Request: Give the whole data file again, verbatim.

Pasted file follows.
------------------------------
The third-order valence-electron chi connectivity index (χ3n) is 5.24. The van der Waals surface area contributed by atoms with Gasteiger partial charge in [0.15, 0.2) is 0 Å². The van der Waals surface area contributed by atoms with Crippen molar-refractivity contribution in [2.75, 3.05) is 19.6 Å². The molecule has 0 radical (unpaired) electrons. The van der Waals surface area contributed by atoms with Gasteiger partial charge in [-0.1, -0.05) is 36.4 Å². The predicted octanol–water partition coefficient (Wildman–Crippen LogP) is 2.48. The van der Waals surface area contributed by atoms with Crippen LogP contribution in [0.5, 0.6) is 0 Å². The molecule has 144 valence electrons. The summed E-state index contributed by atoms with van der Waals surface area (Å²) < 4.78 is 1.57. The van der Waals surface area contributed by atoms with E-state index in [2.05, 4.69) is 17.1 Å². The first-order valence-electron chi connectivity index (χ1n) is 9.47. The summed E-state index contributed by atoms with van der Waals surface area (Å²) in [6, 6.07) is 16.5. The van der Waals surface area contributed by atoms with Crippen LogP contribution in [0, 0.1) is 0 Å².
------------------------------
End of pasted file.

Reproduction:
The third-order valence-electron chi connectivity index (χ3n) is 5.24. The van der Waals surface area contributed by atoms with Gasteiger partial charge in [0.15, 0.2) is 0 Å². The van der Waals surface area contributed by atoms with Crippen molar-refractivity contribution in [2.75, 3.05) is 19.6 Å². The molecule has 0 radical (unpaired) electrons. The van der Waals surface area contributed by atoms with Gasteiger partial charge in [-0.1, -0.05) is 36.4 Å². The predicted octanol–water partition coefficient (Wildman–Crippen LogP) is 2.48. The van der Waals surface area contributed by atoms with Crippen LogP contribution in [0.5, 0.6) is 0 Å². The molecule has 144 valence electrons. The summed E-state index contributed by atoms with van der Waals surface area (Å²) < 4.78 is 1.57. The van der Waals surface area contributed by atoms with E-state index in [2.05, 4.69) is 17.1 Å². The first-order valence-electron chi connectivity index (χ1n) is 9.47. The summed E-state index contributed by atoms with van der Waals surface area (Å²) in [6, 6.07) is 16.5. The van der Waals surface area contributed by atoms with Crippen LogP contribution in [0, 0.1) is 0 Å².